Conventional Therapy Alone (No PGI2)
All 31 acute responders improved clinically on calcium channel blockers. Sixteen continued to improve clinically during long-term follow-up on conventional therapy (15 to 144 months; 63±43 months; median, 47 months). Hemodynamic studies were repeated in 14 of these 16 responders (group 3, Table 3⇑; Table 4⇓). At the time of last follow-up catheterization (24 to 166 months after start of long-term calcium channel blockers; median, 47 months), mean pulmonary artery pressure had decreased 44% (52 to 31 mm Hg; P<0.01), and pulmonary vascular resistance had decreased 50% (13 to 6 U · m2; P<0.0001; Table 4⇓). Repeat short-term PGI2 testing (while the patients continued on calcium channel blockers) demonstrated that all 14 remained acute responders during testing. Although the acute responsiveness suggested that long-term PGI2 plus conventional therapy including calcium channel blockers might offer additional hemodynamic advantage to these children, risk-benefit considerations (including complications from the PGI2 delivery system) prompted us to continue conventional therapy alone in acute responders who improved clinically to NYHA class I to II as well as improving hemodynamically.
Fifteen of the 31 acute responders deteriorated clinically and hemodynamically on calcium channel blockers after 2 to 126 months (47±44 months; median, 33 months). Ten were subsequently started on long-term PGI2; the other 5 were not started on long-term PGI2 either because PGI2 was unavailable (3 patients) or because of parental refusal (2 children).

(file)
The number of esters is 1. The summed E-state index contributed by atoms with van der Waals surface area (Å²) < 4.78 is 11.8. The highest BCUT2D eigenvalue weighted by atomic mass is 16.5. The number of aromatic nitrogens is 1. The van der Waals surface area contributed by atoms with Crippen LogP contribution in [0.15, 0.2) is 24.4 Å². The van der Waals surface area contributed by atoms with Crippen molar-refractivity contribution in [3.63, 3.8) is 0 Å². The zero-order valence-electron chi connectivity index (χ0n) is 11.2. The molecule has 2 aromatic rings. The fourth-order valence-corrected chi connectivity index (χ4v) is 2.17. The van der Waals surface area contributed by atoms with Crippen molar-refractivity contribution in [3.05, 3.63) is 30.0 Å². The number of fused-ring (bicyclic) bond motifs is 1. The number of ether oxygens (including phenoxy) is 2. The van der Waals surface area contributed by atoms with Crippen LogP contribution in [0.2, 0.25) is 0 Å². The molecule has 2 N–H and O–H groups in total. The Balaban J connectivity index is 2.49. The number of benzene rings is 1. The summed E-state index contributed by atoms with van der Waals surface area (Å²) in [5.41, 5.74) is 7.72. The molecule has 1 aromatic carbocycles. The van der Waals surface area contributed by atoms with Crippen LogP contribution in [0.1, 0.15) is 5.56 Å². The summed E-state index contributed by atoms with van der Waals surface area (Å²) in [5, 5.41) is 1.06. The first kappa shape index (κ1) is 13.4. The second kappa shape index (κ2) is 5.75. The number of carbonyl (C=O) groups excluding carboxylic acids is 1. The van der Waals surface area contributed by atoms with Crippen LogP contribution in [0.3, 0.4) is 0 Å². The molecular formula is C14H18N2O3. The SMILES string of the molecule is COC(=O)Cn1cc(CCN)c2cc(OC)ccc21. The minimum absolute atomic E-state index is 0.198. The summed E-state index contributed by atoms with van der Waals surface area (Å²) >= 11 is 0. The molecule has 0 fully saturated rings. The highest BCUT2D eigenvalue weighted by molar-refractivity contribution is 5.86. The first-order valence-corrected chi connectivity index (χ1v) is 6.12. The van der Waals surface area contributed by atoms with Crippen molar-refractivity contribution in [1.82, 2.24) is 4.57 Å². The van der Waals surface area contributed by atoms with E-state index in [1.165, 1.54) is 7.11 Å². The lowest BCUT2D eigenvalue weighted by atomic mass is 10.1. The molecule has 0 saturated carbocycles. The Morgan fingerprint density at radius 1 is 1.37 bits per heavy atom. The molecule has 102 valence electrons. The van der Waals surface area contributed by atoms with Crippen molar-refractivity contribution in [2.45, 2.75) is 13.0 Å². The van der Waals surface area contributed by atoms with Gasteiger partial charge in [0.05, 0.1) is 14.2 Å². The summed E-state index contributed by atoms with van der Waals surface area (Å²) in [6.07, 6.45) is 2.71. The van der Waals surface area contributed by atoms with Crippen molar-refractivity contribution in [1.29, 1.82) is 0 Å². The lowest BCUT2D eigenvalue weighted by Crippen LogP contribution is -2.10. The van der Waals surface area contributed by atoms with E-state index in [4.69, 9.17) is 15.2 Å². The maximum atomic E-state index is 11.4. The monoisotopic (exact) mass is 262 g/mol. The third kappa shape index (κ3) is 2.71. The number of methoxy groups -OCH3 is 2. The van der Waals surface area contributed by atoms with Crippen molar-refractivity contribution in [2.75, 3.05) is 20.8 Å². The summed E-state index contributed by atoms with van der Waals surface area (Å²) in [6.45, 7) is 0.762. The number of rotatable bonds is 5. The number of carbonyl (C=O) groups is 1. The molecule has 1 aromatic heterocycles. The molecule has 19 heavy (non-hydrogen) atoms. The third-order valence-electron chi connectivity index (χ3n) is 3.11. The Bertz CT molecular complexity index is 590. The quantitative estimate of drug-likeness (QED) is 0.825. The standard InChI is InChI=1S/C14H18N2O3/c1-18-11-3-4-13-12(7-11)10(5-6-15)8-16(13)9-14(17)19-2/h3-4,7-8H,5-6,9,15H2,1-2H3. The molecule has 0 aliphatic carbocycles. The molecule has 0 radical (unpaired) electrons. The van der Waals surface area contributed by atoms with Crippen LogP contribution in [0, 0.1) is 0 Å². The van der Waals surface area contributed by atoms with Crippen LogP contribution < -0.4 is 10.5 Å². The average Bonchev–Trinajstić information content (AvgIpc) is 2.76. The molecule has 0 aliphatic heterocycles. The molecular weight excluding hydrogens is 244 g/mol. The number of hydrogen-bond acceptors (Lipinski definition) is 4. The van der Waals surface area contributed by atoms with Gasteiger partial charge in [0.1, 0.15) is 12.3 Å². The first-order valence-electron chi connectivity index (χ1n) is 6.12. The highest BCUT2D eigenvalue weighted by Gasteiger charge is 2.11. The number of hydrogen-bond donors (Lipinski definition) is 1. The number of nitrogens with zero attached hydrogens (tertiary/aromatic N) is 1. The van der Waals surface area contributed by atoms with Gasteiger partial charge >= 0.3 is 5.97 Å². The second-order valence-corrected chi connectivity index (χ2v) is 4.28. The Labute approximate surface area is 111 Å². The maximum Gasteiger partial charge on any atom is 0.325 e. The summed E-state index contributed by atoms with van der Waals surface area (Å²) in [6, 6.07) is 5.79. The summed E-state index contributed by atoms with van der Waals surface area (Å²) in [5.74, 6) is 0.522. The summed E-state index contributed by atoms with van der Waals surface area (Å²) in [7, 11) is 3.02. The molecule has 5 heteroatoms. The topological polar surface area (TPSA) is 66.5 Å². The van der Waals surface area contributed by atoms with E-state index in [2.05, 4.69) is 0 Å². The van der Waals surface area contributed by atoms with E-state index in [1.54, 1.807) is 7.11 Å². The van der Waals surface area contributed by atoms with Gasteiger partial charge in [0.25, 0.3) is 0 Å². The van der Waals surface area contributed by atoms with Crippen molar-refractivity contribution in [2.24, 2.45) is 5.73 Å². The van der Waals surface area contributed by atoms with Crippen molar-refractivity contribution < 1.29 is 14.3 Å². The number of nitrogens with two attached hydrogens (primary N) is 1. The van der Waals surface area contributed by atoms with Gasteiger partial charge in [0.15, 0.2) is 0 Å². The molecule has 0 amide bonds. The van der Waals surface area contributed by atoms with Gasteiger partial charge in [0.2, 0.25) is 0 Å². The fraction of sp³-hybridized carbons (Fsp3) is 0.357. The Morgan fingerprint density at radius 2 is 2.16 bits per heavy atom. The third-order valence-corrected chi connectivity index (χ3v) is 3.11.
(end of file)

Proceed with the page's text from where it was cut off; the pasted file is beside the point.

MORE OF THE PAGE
In contrast to the 31 responders, only 2 of the 43 nonresponders (Table 2⇑) improved on conventional therapy including calcium channel blockers. Although these 2 children (in group 3, Table 3⇑) had manifested modest responsiveness during short-term testing, both had failed to satisfy the full criteria.9 Because of untoward effects during short-term testing, only 7 of the other nonresponders (groups 1 and 2, Table 3⇑) were started on long-term calcium channel blockers, and 3 subsequently stopped the calcium channel blockers because of intolerable side effects.
On conventional therapy, survival was significantly better for acute responders than for nonresponders (Table 2⇑; Figure 2⇓; log-rank P=0.0002): the 1-, 3-, and 5-year survival rates for the 31 responders (all treated with calcium channel blockers) were 97%, 97%, and 97%, respectively, compared with 66%, 52%, and 35%, respectively, for the 43 nonresponders (only 6 treated with calcium channel blockers).
Patients Treated With Long-Term PGI2 Plus Conventional Therapy
All 31 children treated with long-term PGI2 improved (group 1, Table 3⇑). According to the NYHA functional criteria, functional capacity improved: 3.30±0.54 before PGI2 to 1.96±0.71 at the time of last follow-up catheterization (3 to 46 months after PGI2 was started; 21±11 months; n=27; P<0.0001). Twenty-seven of the 31 patients on long-term PGI2 had ≥1 follow-up catheterization. Because of their considerable variability, the hemodynamic data obtained during the short-term and long-term administration of PGI2 are shown for all patients in Appendix 2. As seen in Table 5⇓, which summarizes these data, mean pulmonary artery pressure decreased 33% (76 to 51 mm Hg (P<0.0001), cardiac index increased 42% (3.1 to 4.4 L · min−1 · m−2; P<0.0001), and pulmonary vascular resistance decreased 59% (27 to 11 U · m2; P<0.0001). Table 5⇓ also illustrates that lack of an acute response to PGI2 did not preclude significant hemodynamic improvement on long-term PGI2. This improvement of acute nonresponders on long-term PGI2 contrasts with the failure of long-term calcium channel blockers to elicit hemodynamic improvement in acute nonresponders.1 Moreover, calcium channel blockers in nonresponders can be hazardous or even fatal.